Yeah, exactly. [Both laugh.] And this was before Substack. Then I realized, ok, this is the way, as a creator, for me to access this new asset class without a financial investment. It’s a time and creativity investment, which is how I’ve navigated the world so far.
When did you get into NFTs?
Last year was the year of DeFi. And at the end of last year, we all knew that this year would be the year of the NFT. And I got excited again. It was like Steemit all over again. So I thought, “Now this could be a place for me as a creative.”
How did Bored Apes enter the picture?
It’s so interesting, because so much of the NFT space started off on Clubhouse. If you went to NFT NYC, you’re almost not sure if this is a Clubhouse convention or an NFT convention. They’re inseparable. [In Clubhouse, I met] GMoney, who was one of the first people to really put down a lot on a CryptoPunk. Do you know GMoney?
Yeah, he had a Twitter thread explaining how buying the CryptoPunk was like buying a Rolex, and how it’s a signal to the community.
Right. So [in Clubhouse], GMoney was promoting that NFTs are the new status game. In the same way you get a Rolex you get a CryptoPunk. And I’ve been working through, what is the place for an author in the NFT space? GMoney said, “You should meet Jenkins.” And he made an introduction.
What excited you about the idea?
I loved what they were doing. This is something that feels new. There are like 18 ideas layered into it, but for one, the idea that this IP of an ape is worth more than flipping it for the market value of the ape. The idea that this is an IP play. That I’m going to create this other NFT, and that’s going to allow people to let their apes participate in different ways in the book, and for their owners to take part of the creative process. How cool is this going to be, to create as a community?
Dumb question, but can you tell me what the book is? How much of it is fictional? How much are you filling in the blanks with your own imagination and creativity? How much of it is the Apes’ imaginary exploits? Or are you writing about the actual people who own the apes? There are so many ways this book can exist. What’s the format?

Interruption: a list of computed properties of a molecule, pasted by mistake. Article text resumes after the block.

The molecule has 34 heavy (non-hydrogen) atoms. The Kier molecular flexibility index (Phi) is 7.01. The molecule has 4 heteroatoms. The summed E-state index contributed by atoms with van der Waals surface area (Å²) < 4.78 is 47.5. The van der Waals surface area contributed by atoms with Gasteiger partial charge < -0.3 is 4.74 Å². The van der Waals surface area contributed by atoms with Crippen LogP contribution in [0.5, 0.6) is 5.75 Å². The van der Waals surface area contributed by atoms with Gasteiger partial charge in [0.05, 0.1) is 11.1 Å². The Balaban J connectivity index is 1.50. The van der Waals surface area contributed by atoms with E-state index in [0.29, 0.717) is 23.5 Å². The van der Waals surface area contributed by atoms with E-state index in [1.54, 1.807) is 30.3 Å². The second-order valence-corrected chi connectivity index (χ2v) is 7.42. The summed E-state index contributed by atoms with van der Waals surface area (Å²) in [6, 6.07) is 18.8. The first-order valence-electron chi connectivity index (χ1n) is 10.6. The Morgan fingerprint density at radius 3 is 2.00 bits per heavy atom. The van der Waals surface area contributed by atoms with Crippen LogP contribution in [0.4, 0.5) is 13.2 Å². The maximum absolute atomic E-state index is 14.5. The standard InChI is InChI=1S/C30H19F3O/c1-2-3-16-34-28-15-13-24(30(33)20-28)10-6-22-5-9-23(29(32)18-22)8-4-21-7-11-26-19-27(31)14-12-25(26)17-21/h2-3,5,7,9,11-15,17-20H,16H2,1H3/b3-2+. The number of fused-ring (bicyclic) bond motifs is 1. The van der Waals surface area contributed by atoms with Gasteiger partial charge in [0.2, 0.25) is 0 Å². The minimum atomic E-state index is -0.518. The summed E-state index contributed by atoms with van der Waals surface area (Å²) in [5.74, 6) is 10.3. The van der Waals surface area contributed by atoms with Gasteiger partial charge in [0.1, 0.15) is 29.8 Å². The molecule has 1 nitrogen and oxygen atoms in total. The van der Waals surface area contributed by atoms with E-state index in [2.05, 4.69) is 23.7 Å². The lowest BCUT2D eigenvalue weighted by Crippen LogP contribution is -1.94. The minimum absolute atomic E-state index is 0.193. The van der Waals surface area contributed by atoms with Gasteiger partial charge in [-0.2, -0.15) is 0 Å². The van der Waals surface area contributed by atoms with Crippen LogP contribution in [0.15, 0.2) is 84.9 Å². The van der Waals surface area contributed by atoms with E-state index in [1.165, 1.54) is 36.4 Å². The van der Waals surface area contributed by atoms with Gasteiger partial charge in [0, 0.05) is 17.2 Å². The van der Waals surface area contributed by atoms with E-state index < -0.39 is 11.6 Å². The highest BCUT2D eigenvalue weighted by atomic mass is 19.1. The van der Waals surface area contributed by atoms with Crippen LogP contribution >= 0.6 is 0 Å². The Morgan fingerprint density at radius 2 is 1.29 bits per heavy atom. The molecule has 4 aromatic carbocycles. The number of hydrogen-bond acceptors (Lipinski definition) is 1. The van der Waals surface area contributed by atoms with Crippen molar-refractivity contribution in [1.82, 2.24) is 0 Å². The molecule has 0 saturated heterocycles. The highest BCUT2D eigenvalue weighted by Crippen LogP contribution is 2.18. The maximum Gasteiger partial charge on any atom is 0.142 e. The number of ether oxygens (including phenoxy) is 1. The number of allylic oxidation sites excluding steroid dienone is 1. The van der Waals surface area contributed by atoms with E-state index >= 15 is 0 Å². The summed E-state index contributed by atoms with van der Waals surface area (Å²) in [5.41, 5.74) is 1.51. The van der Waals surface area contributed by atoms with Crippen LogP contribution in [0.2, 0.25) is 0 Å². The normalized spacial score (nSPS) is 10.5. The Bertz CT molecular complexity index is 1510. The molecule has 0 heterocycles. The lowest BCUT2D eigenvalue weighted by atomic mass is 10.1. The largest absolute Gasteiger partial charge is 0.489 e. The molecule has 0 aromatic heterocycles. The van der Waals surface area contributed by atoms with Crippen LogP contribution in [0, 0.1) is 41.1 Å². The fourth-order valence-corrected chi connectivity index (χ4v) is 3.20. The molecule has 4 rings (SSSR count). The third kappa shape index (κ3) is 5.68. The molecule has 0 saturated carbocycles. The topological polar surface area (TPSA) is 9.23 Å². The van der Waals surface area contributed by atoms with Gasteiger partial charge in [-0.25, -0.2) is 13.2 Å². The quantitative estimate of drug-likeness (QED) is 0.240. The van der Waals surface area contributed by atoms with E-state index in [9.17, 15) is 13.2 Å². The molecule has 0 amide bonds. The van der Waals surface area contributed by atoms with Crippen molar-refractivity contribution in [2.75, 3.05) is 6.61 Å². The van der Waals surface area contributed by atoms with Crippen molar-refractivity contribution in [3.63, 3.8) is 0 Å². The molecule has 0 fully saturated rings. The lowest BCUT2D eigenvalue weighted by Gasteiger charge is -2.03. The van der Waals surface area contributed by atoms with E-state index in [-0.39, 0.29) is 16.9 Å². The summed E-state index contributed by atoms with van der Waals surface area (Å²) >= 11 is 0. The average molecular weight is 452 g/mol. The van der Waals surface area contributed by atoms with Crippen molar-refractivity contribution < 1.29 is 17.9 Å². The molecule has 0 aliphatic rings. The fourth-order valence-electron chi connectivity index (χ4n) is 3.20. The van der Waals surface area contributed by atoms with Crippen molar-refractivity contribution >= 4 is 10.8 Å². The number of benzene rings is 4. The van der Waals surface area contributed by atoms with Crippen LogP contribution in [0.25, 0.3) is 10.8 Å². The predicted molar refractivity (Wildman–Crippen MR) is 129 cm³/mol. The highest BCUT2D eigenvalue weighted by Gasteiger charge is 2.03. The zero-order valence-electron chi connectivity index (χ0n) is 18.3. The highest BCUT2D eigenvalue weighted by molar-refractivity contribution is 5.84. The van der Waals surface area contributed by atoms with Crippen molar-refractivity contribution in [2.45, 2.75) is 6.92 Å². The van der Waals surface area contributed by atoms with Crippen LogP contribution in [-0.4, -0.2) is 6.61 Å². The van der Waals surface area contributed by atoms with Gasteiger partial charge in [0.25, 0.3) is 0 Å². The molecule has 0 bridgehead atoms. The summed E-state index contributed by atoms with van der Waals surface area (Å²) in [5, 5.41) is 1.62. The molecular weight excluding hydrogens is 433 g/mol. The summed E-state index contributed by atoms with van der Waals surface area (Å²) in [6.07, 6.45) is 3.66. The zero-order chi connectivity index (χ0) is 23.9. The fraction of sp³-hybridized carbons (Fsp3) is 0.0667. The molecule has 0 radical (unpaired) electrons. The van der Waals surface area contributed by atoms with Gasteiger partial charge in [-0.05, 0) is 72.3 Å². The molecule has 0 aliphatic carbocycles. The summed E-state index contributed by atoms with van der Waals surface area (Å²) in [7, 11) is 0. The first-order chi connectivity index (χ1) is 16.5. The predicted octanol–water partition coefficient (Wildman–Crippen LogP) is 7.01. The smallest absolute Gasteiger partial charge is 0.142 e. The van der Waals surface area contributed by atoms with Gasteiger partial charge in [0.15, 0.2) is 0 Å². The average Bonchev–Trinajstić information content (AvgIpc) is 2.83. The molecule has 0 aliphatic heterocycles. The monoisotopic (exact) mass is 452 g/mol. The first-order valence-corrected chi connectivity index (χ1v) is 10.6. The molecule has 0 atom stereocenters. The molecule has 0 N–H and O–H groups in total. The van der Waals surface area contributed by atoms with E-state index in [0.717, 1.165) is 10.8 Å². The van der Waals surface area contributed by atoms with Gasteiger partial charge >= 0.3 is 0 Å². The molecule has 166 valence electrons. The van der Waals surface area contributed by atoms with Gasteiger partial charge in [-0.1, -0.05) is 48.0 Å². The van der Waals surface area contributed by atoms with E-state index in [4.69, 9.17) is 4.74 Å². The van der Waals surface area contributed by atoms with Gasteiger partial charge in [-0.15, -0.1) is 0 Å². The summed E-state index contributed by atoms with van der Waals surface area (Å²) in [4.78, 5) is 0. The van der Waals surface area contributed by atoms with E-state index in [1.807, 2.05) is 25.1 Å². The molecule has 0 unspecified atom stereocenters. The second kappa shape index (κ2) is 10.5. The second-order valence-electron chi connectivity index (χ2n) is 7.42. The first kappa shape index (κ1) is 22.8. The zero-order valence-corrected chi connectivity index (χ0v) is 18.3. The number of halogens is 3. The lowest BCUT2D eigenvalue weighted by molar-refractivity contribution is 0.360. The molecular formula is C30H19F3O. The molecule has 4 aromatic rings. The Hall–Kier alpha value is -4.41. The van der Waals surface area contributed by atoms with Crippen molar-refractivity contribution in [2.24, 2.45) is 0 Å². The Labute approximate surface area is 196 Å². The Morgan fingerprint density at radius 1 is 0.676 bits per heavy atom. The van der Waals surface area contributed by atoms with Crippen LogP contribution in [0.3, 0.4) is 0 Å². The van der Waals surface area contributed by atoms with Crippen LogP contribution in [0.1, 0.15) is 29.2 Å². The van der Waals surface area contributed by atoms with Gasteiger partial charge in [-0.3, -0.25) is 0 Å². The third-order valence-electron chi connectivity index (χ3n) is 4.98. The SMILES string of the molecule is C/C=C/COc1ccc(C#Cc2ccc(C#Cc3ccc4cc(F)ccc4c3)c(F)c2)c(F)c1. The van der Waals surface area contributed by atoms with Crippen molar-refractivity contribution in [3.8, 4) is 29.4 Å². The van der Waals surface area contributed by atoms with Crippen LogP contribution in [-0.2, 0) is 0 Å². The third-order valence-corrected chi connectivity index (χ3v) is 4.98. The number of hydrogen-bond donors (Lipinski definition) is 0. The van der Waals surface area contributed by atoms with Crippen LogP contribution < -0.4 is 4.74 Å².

That’s a great question. I love these questions. It’s so fun because you can’t really have these conversations with your friends. Because they just don’t get it. You just end up explaining why someone would pay that much for an Ape.
Oh, forget that! We’re way past that, we’re good.
No, I love that. I appreciate having this conversation. And it’s a great question. So as for what this book is? The answer is, that’s up to the community. However, the conceit that we’re starting with is that Jenkins the Valet has worked at the Yacht Club, and collected the secrets of some of the most rich and powerful apes in the world.
And he’s decided to approach the famous celebrity memoirist, you know, Neil Strauss, who’s also a character in this world, to do his tell-all book.
I’m envious, man. As a writer, I’m envious of this raw material.
It’s so fun. We did a first Town Hall talking about it, and we slipped into character. I played the memoirist, he played Jenkins, and people jumped on the call as their Apes and just started riffing. I’m recording it all, and that will all be raw material for the book.
Then more recently, they sent out little character forms, and I’m going to do a call later where I help the Ape owners with their storytelling, and with the background for their Apes. And building the story and the world around their Apes.
What’s the format of this Town Hall?
It’s on Discord. The Town Hall is really just a meeting of the holders.
Can you give me a few nuggets? What are some of the backstories of the Apes that you know so far?
Well, I don’t know yet. I’m about to hop on a Town Hall and the conceit of the call is for me to help them with their characters, but I think they’re already so proud of their characters, and they’re really excited about it. This is why this community is so exciting. This thing didn’t really exist a year ago, but now, all of the sudden, someone is thinking, “My Ape’s identity might be as important as mine. Or more important than mine.”
Let me throw a curveball here.
Let’s imagine one of the Ape characters has a surprise arc in the third act, and it comes out of nowhere and become the hero of this book. If that happens, the value of their Ape – which has an actual market value – could jump higher, right? So a Mr. Darcy-type character (from “Pride and Prejudice”), who gets the girl in the end, would have a higher monetary value. Am I warm at all?